Managing Management Panic in the Pandemic
The global pandemic stresses workers and managers alike. Workers may struggle to find a suitable place to work free of distractions. Managers might grapple with the fear of managing employees they cannot see. Many managers never before managed people working in multiple disparate locations. The feeling of loss of control leads to some overly-invasive management practices. Managers can panic when someone is not readily available. The paranoid ones assume the employee is slacking off. This discussion will help managers and employees agree on an etiquette that works for all.
Shifting Focus to Work Outcomes
In my exploration of flexible work – AKA work from home, remote work, telecommuting – I’ve encountered many sub-optimal practices that drain employees’ enthusiasm and create resentment. Often they stem from a fundamental misunderstanding that workers will always be at their desks and available at a moment’s notice. This is inconsiderate and just plain impractical. The demands of everyday life require people to take breaks. Sitting is the new smoking according to health experts from the Mayo Clinic and The Heart Foundation. Selective sustained attention in healthy adults maxes out at 20 minutes. Thus, the probability that any single employee will be available at the precise second the manager wants to contact them is low. Managers need to shift their focus from immediate availability to measuring work outcomes.
One of the new, common practices that emerged during the pandemic is the daily check-in. Some jobs require a daily check-in to coordinate activities but for much work, this is overkill. When the work really doesn’t require a daily check-in, the result is lots of last-minute cancellations. This thwarts effective time management planning and is disrespectful to all.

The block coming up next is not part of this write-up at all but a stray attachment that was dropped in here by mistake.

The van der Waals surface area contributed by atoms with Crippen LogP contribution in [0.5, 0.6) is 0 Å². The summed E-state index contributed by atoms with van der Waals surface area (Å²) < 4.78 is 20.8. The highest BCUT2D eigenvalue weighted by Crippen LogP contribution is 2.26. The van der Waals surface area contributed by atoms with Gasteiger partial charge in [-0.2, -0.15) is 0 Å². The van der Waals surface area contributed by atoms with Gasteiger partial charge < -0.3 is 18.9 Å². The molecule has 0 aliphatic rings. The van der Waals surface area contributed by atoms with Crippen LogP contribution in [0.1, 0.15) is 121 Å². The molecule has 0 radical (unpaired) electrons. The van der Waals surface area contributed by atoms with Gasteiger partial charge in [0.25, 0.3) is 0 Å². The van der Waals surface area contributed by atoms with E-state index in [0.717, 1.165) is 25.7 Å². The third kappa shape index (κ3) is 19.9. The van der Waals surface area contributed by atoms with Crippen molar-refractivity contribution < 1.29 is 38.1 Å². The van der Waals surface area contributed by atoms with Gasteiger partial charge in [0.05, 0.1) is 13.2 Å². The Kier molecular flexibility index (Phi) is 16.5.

So what is the antidote to micromanagement based on the manager’s fear that people aren’t working? Workforce Etiquette: a code of polite behavior among members of a group that everyone agrees to follow. The team needs to develop this etiquette – it should not be dictated by the manager. It becomes the operating rules by which all team members will abide. Workforce etiquette is the foundation for agile – each team works out their best etiquette for being successful. Leaders (vs. managers) communicate expectations, acknowledge and share proven practices, as well as show concern for employees’ well-being.
Workforce etiquette covers items such as:
- Working hours and times
- What are the normal working hours and in what time zone? 9-5? 8-5? Is there a break for lunch at 12 noon or 1 PM? How long is the lunch break? Is this time available for other meetings or is it strictly reserved for the team members to unplug? Or is there no need for defined working hours?
- Which hours during the normal working hours should team members be available on short notice? Hint: it should not be all of them. One organization I worked with designated 9-3 as the time team members needed to be available on short notice with flexible availability before or after that. Another organization based in the US decided morning availability was more important since many of its clients were based in Europe.